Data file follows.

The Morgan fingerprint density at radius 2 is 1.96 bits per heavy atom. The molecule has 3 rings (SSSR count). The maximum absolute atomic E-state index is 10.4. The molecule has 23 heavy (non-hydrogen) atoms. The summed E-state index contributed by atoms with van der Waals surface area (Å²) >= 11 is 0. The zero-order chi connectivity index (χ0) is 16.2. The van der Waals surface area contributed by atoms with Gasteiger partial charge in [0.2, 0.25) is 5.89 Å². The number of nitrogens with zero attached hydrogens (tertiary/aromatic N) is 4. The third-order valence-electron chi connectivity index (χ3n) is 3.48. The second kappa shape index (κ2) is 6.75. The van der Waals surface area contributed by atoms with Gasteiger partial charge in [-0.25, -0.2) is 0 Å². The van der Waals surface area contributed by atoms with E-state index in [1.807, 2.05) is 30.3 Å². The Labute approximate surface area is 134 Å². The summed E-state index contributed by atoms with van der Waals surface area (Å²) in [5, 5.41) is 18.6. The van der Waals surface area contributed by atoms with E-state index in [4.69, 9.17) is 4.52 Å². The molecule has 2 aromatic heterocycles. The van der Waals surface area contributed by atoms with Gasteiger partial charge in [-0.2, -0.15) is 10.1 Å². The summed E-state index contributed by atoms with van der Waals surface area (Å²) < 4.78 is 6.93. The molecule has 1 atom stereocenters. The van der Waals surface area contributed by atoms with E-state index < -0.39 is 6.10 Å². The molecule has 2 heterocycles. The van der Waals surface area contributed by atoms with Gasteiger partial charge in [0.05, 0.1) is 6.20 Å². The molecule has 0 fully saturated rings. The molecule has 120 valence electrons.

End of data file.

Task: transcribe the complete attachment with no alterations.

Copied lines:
The Morgan fingerprint density at radius 2 is 1.96 bits per heavy atom. The molecule has 3 rings (SSSR count). The maximum absolute atomic E-state index is 10.4. The molecule has 23 heavy (non-hydrogen) atoms. The summed E-state index contributed by atoms with van der Waals surface area (Å²) >= 11 is 0. The zero-order chi connectivity index (χ0) is 16.2. The van der Waals surface area contributed by atoms with Gasteiger partial charge in [0.2, 0.25) is 5.89 Å². The number of nitrogens with zero attached hydrogens (tertiary/aromatic N) is 4. The third-order valence-electron chi connectivity index (χ3n) is 3.48. The second kappa shape index (κ2) is 6.75. The van der Waals surface area contributed by atoms with Gasteiger partial charge in [-0.25, -0.2) is 0 Å². The van der Waals surface area contributed by atoms with E-state index in [1.807, 2.05) is 30.3 Å². The Labute approximate surface area is 134 Å². The summed E-state index contributed by atoms with van der Waals surface area (Å²) in [5, 5.41) is 18.6. The van der Waals surface area contributed by atoms with E-state index in [4.69, 9.17) is 4.52 Å². The molecule has 2 aromatic heterocycles. The van der Waals surface area contributed by atoms with Gasteiger partial charge in [-0.2, -0.15) is 10.1 Å². The summed E-state index contributed by atoms with van der Waals surface area (Å²) < 4.78 is 6.93. The molecule has 1 atom stereocenters. The van der Waals surface area contributed by atoms with E-state index < -0.39 is 6.10 Å². The molecule has 2 heterocycles. The van der Waals surface area contributed by atoms with Gasteiger partial charge in [0.05, 0.1) is 6.20 Å². The molecule has 0 fully saturated rings. The molecule has 120 valence electrons.